Monday 26 September 2016

Alan Brogan: Kerry used the most unorthodox formation for Dublin kick-outs I’ve ever seen

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Alan Brogan

Published 30/08/2016 | 16:13

Stephen Cluxton endured a tough afternoon on Sunday. Photo by Stephen McCarthy/Sportsfile
Stephen Cluxton endured a tough afternoon on Sunday. Photo by Stephen McCarthy/Sportsfile

YOU rarely see the end coming for champions but when it does, it’s the most obvious thing in the world.

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It’s impossible to know just how much any team defending their title want another one the following year until such time as another side with equally grand ambitions and a more ravenous appetite puts it up to them. But that’s exactly what Dublin came through on Sunday.

Whether or not they win this year’s All-Ireland, it can’t be said that they lack hunger.

It was a great, imperfect performance. Kerry played very well in patches but I just don’t think they have the same talent that Dublin do at the moment.

And that’s probably the  bottom line.

We knew Kerry would do something offbeat but their set-up for those kick-outs was the most unorthodox formation I’ve ever seen.

It was intriguing to see two lines of four, with Kerry pressing 12 players into Dublin’s half and leaving just two at the back.

They put their three big men across the middle - and it worked.

Dublin’s demeanour changed. You could see them pointing at each other, issuing commands where to run.

Éamonn Fitzmaurice did exactly what he had to do. Put Stephen Cluxton under pressure. Force a goal. Suddenly, Dublin were like a boxer punch drunk.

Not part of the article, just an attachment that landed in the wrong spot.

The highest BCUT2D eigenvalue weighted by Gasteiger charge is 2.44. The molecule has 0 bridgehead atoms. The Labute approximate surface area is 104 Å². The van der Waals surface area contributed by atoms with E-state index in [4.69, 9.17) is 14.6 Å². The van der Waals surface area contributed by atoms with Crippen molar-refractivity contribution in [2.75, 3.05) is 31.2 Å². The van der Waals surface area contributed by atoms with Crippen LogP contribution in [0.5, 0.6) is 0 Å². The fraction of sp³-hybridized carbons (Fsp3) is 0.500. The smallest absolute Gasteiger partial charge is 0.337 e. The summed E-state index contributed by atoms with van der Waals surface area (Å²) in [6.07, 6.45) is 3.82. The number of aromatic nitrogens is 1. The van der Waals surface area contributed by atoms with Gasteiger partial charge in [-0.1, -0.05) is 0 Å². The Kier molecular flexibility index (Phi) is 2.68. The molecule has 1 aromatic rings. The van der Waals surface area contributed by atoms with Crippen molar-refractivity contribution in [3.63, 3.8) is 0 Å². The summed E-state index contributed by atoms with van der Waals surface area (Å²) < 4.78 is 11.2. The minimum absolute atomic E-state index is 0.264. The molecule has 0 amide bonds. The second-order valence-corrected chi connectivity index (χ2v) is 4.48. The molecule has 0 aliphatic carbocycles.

There were guys looking around at each other rather than looking at themselves. And it didn’t look like there was very much leadership going on at that stage.

They were losing 50/50 battles. Squandering kick-outs. The Gooch was starting to control the game.

Obviously, Dublin got their heads around it at half-time. If Kerry had gotten the first couple of points of the second half to go six or seven in front, that would have forced Dublin into desperation but the opposite happened.

Kerry threw everything at it but Dublin kept coming up with answers. And th e lads off the bench made a massive difference.

As for Kevin McManamon… I had a clear view from right behind him for the point he scored late on and the level of difficulty was huge, particularly in that scenario.

He’s definitely Kerry’s nemesis but down there, they respect guys like that - fellas who can challenge their teams and take on their defenders.

Even though he’s been a particularly sharp thorn in their side, he’ll always be respected in Kerry.

And one of the most defining moments of the day for me came well after the final whistle.

I spotted Marc Ó Sé and Aidan O’Mahony in the middle of the pitch embracing.

As they glanced towards the Hill, It looked for all the world as the sort of chat two fellas have about the last time they’ll play for Kerry.

Those lads are two of the greats and it just hit home to me how lucky I was last year to walk off the pitch in Croke Park on my last day with an All-Ireland medal in my pocket.

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